Debt Consolidation Mortgages & Remortgages

Considering A Debt Consolidation Mortgage? Find out how to secure the best rate

Are you looking to consolidate outstanding debt in to your mortgage?

Home Remortgages Debt Consolidation Mortgages & Remortgages
Pete Mugleston

Author: Pete Mugleston

Mortgage Advisor, MD

Jon Nixon

Reviewer: Jon Nixon

Director of Distribution

Updated: March 14, 2024

How we reviewed this article:

Our experts continuously monitor changes in the financial space and work closely with qualified mortgage advisors for factual verification.

March 14, 2024

We’ll look at the different ways to consolidate debt using the equity you’ve built up in your home and how to assess whether a debt consolidation mortgage might be the right option for you.

Can you consolidate debt into a mortgage?

Yes, you can. If you have a mortgage, there are a number of ways you may be able to use the equity you’ve built to consolidate other debts and better manage your finances into one single payment. You must be a homeowner, however, as you cannot consolidate debt into a new mortgage as a first-time buyer.

What debts can you consolidate into a mortgage?

Almost any type of unsecured debt can be consolidated into your existing mortgage.

This includes:

  • Loans
  • Credit cards
  • Hire purchase agreements
  • Store cards
  • Overdrafts
  • Student finance
  • And other forms of debt

Maximise your chance of approval with a dedicated debt consolidation specialist

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How to get a debt consolidation mortgage

Your first step should be to speak to a broker who specialises in debt consolidation remortgages as their knowledge and expertise could help you get a much better deal.

Make an enquiry and we’ll match you with an expert in this area who can help with:

  • Calculating your LTV (Loan to value): This will tell you how much equity you can release. You can work it out yourself by using this calculator but your broker will then match you with the lender who is best placed to help based on your ratio.
  • Downloading your credit reports: You can do this by accessing a free trial, but it’s best to have a mortgage broker on your side so they can help you optimise your credit files and ready them for your application.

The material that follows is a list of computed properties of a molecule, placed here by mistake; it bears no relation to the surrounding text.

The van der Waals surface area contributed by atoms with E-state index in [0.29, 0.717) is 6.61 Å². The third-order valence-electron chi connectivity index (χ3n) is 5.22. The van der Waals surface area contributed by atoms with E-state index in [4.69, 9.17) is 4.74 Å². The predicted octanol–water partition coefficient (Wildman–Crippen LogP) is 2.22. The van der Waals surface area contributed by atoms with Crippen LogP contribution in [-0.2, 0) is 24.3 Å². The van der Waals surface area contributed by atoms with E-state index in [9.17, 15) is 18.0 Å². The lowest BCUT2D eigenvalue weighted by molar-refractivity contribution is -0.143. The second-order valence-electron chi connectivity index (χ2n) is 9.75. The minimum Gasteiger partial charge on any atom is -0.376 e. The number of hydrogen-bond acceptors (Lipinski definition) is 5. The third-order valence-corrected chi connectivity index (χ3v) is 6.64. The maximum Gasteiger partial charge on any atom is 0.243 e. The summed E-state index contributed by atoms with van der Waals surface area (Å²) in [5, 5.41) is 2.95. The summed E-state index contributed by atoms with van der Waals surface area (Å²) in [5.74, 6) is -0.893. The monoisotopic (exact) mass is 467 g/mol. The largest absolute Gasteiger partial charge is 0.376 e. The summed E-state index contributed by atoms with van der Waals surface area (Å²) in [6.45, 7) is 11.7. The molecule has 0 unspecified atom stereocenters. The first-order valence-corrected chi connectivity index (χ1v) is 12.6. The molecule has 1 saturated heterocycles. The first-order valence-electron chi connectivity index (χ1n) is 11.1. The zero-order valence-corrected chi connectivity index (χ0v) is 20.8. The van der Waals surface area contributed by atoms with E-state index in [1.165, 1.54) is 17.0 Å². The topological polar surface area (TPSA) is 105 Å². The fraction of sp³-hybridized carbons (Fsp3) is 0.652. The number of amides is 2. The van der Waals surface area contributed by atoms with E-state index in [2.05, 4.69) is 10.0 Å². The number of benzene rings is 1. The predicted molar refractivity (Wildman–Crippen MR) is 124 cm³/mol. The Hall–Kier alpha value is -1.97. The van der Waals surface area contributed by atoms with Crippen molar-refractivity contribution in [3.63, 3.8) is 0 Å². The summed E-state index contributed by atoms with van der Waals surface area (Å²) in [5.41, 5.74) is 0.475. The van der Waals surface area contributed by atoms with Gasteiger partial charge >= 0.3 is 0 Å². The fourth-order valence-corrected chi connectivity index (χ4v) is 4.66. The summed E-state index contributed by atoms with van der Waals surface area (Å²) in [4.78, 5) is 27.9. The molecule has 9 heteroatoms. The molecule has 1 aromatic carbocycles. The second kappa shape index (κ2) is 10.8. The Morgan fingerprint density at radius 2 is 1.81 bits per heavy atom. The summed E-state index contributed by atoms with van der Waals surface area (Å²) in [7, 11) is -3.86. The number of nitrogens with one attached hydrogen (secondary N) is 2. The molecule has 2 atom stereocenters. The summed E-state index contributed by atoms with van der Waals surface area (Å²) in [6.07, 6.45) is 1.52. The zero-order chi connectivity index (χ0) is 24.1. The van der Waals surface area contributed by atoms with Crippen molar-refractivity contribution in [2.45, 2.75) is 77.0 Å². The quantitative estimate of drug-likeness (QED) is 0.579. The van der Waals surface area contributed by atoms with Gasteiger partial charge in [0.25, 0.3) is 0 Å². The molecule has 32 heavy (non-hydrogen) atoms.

• Finding the ideal lenders for debt consolidation: The right mortgage broker will have a network of contacts in this area and they can help you secure the best rate through one of the lenders they work closely with.

How do they work?

Homeowners with an active mortgage have 3 potential options when it comes to using their mortgage to consolidate debts, these are:

We’ll have a look at how each of these works below.

Further Advance

This is essentially increasing the amount of your existing loan, without changing the mortgage terms or provider, although the additional borrowing may be offered at a higher rate of interest.

There is typically a minimum amount that you can increase your loan by (often in the region of £5k). There is also often a maximum percentage you’ll be able to increase the LTV (Loan to Value) of your borrowing to, and it’s typically capped at around 85%. You may also have to pay administrative fees for the arrangement of the additional borrowing.

If your lender offers this facility, you’ll need to meet their criteria for borrowing more, which will vary from one lender to the next, but usually means:

  • You’ll need to have had the mortgage in place for at least 6 months
  • You’ll need to undergo another credit check and affordability assessment
  • You may need to provide proof of the debt you plan to clear
  • You may need a new property evaluation to determine your equity (the amount you own)


There are many reasons you might consider a remortgage, and whilst it’s often associated with securing a better interest rate, you can also remortgage to consolidate your debts. This means that you’ll switch to another lender, take out a mortgage with them to repay your existing mortgage and borrow an additional amount to repay your debts.

This could be an appropriate option for those looking to consolidate a significant amount of debt, as, typically, a remortgage allows you to increase your borrowing more than a further advance would.

Second Charge Mortgages

The name can be misleading here, as a second charge mortgage, also known as a second mortgage, is simply a loan that’s secured against your home. Because your mortgage is already secured against the property, that’s the first charge against the property. Therefore, if you use the same property as loan security, this will be the second charge against it.